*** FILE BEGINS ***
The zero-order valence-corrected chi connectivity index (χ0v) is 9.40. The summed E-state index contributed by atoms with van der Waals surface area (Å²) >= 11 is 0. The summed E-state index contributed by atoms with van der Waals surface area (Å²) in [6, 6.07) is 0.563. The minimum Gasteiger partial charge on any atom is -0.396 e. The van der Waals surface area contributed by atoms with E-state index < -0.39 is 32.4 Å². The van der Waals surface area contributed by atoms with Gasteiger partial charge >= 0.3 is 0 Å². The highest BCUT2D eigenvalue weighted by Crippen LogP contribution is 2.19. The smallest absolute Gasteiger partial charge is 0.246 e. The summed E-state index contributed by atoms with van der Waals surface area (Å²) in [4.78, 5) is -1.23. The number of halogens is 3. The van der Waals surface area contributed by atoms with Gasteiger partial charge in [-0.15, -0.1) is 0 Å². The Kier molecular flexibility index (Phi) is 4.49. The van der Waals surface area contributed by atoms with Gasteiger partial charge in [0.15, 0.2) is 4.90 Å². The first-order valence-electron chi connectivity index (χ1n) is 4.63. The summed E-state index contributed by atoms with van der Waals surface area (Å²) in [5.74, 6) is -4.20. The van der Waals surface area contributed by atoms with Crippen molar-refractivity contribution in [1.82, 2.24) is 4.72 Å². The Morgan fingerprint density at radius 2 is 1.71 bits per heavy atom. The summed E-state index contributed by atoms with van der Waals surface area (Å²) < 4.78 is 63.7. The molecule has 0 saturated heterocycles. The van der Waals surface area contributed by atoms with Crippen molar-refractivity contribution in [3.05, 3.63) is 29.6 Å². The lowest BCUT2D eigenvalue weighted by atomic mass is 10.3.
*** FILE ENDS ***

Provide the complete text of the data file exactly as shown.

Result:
The zero-order valence-corrected chi connectivity index (χ0v) is 9.40. The summed E-state index contributed by atoms with van der Waals surface area (Å²) >= 11 is 0. The summed E-state index contributed by atoms with van der Waals surface area (Å²) in [6, 6.07) is 0.563. The minimum Gasteiger partial charge on any atom is -0.396 e. The van der Waals surface area contributed by atoms with E-state index < -0.39 is 32.4 Å². The van der Waals surface area contributed by atoms with Gasteiger partial charge >= 0.3 is 0 Å². The highest BCUT2D eigenvalue weighted by Crippen LogP contribution is 2.19. The smallest absolute Gasteiger partial charge is 0.246 e. The summed E-state index contributed by atoms with van der Waals surface area (Å²) in [4.78, 5) is -1.23. The number of halogens is 3. The van der Waals surface area contributed by atoms with Gasteiger partial charge in [-0.15, -0.1) is 0 Å². The Kier molecular flexibility index (Phi) is 4.49. The van der Waals surface area contributed by atoms with Gasteiger partial charge in [0.15, 0.2) is 4.90 Å². The first-order valence-electron chi connectivity index (χ1n) is 4.63. The summed E-state index contributed by atoms with van der Waals surface area (Å²) in [5.74, 6) is -4.20. The van der Waals surface area contributed by atoms with Crippen molar-refractivity contribution in [1.82, 2.24) is 4.72 Å². The Morgan fingerprint density at radius 2 is 1.71 bits per heavy atom. The summed E-state index contributed by atoms with van der Waals surface area (Å²) < 4.78 is 63.7. The molecule has 0 saturated heterocycles. The van der Waals surface area contributed by atoms with Crippen molar-refractivity contribution in [3.05, 3.63) is 29.6 Å². The lowest BCUT2D eigenvalue weighted by atomic mass is 10.3.